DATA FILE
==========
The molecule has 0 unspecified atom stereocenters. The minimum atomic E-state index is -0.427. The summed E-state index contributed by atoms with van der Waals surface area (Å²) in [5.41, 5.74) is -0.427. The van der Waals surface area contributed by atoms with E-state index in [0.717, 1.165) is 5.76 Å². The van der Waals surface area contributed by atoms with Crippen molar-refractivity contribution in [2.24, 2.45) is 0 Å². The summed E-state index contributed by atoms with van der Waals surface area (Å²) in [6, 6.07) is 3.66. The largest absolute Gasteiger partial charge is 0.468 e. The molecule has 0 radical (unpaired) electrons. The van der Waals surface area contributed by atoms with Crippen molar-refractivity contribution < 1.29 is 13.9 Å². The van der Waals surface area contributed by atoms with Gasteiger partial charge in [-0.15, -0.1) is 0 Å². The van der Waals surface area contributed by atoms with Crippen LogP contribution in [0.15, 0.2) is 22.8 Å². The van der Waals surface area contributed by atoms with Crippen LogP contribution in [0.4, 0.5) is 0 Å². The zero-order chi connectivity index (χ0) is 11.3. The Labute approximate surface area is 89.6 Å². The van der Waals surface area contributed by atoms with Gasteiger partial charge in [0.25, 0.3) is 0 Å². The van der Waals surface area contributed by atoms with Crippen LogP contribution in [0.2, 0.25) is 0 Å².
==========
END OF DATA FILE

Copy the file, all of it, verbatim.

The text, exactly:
The molecule has 0 unspecified atom stereocenters. The minimum atomic E-state index is -0.427. The summed E-state index contributed by atoms with van der Waals surface area (Å²) in [5.41, 5.74) is -0.427. The van der Waals surface area contributed by atoms with E-state index in [0.717, 1.165) is 5.76 Å². The van der Waals surface area contributed by atoms with Crippen molar-refractivity contribution in [2.24, 2.45) is 0 Å². The summed E-state index contributed by atoms with van der Waals surface area (Å²) in [6, 6.07) is 3.66. The largest absolute Gasteiger partial charge is 0.468 e. The molecule has 0 radical (unpaired) electrons. The van der Waals surface area contributed by atoms with Crippen molar-refractivity contribution < 1.29 is 13.9 Å². The van der Waals surface area contributed by atoms with Gasteiger partial charge in [-0.15, -0.1) is 0 Å². The van der Waals surface area contributed by atoms with Crippen LogP contribution in [0.15, 0.2) is 22.8 Å². The van der Waals surface area contributed by atoms with Crippen LogP contribution in [0.4, 0.5) is 0 Å². The zero-order chi connectivity index (χ0) is 11.3. The Labute approximate surface area is 89.6 Å². The van der Waals surface area contributed by atoms with Gasteiger partial charge in [0.25, 0.3) is 0 Å². The van der Waals surface area contributed by atoms with Crippen LogP contribution in [0.2, 0.25) is 0 Å².